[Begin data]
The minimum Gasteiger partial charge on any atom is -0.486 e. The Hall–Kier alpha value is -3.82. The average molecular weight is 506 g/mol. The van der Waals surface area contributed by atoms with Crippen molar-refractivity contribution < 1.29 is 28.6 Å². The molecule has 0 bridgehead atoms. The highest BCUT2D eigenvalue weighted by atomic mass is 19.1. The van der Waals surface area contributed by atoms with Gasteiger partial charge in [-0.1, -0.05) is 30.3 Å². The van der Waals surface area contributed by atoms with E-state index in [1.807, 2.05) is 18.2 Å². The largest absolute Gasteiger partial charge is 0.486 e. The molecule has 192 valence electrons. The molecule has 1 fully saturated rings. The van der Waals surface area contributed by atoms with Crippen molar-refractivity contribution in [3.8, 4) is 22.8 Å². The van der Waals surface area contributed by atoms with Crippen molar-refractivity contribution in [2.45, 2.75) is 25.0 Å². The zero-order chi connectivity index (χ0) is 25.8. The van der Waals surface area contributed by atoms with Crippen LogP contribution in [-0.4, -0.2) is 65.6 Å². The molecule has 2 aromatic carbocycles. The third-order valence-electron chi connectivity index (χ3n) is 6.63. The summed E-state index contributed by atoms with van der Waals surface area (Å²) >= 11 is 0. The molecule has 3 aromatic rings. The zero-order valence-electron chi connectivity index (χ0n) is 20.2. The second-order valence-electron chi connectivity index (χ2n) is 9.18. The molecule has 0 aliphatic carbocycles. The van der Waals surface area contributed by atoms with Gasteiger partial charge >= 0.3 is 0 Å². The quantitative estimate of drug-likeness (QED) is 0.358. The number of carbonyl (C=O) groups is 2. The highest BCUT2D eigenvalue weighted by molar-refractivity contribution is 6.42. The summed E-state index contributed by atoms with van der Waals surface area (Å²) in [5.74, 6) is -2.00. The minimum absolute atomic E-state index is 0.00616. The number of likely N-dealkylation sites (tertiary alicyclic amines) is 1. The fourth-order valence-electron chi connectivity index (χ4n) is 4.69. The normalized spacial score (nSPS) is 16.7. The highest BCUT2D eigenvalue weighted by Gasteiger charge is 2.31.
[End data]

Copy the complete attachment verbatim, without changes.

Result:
The minimum Gasteiger partial charge on any atom is -0.486 e. The Hall–Kier alpha value is -3.82. The average molecular weight is 506 g/mol. The van der Waals surface area contributed by atoms with Crippen molar-refractivity contribution < 1.29 is 28.6 Å². The molecule has 0 bridgehead atoms. The highest BCUT2D eigenvalue weighted by atomic mass is 19.1. The van der Waals surface area contributed by atoms with Gasteiger partial charge in [-0.1, -0.05) is 30.3 Å². The van der Waals surface area contributed by atoms with E-state index in [1.807, 2.05) is 18.2 Å². The largest absolute Gasteiger partial charge is 0.486 e. The molecule has 192 valence electrons. The molecule has 1 fully saturated rings. The van der Waals surface area contributed by atoms with Crippen molar-refractivity contribution in [3.8, 4) is 22.8 Å². The van der Waals surface area contributed by atoms with Crippen molar-refractivity contribution in [2.45, 2.75) is 25.0 Å². The zero-order chi connectivity index (χ0) is 25.8. The van der Waals surface area contributed by atoms with Crippen LogP contribution in [-0.4, -0.2) is 65.6 Å². The molecule has 2 aromatic carbocycles. The third-order valence-electron chi connectivity index (χ3n) is 6.63. The summed E-state index contributed by atoms with van der Waals surface area (Å²) >= 11 is 0. The molecule has 3 aromatic rings. The zero-order valence-electron chi connectivity index (χ0n) is 20.2. The second-order valence-electron chi connectivity index (χ2n) is 9.18. The molecule has 0 aliphatic carbocycles. The van der Waals surface area contributed by atoms with Gasteiger partial charge >= 0.3 is 0 Å². The quantitative estimate of drug-likeness (QED) is 0.358. The number of carbonyl (C=O) groups is 2. The highest BCUT2D eigenvalue weighted by molar-refractivity contribution is 6.42. The summed E-state index contributed by atoms with van der Waals surface area (Å²) in [5.74, 6) is -2.00. The minimum absolute atomic E-state index is 0.00616. The number of likely N-dealkylation sites (tertiary alicyclic amines) is 1. The fourth-order valence-electron chi connectivity index (χ4n) is 4.69. The normalized spacial score (nSPS) is 16.7. The highest BCUT2D eigenvalue weighted by Gasteiger charge is 2.31.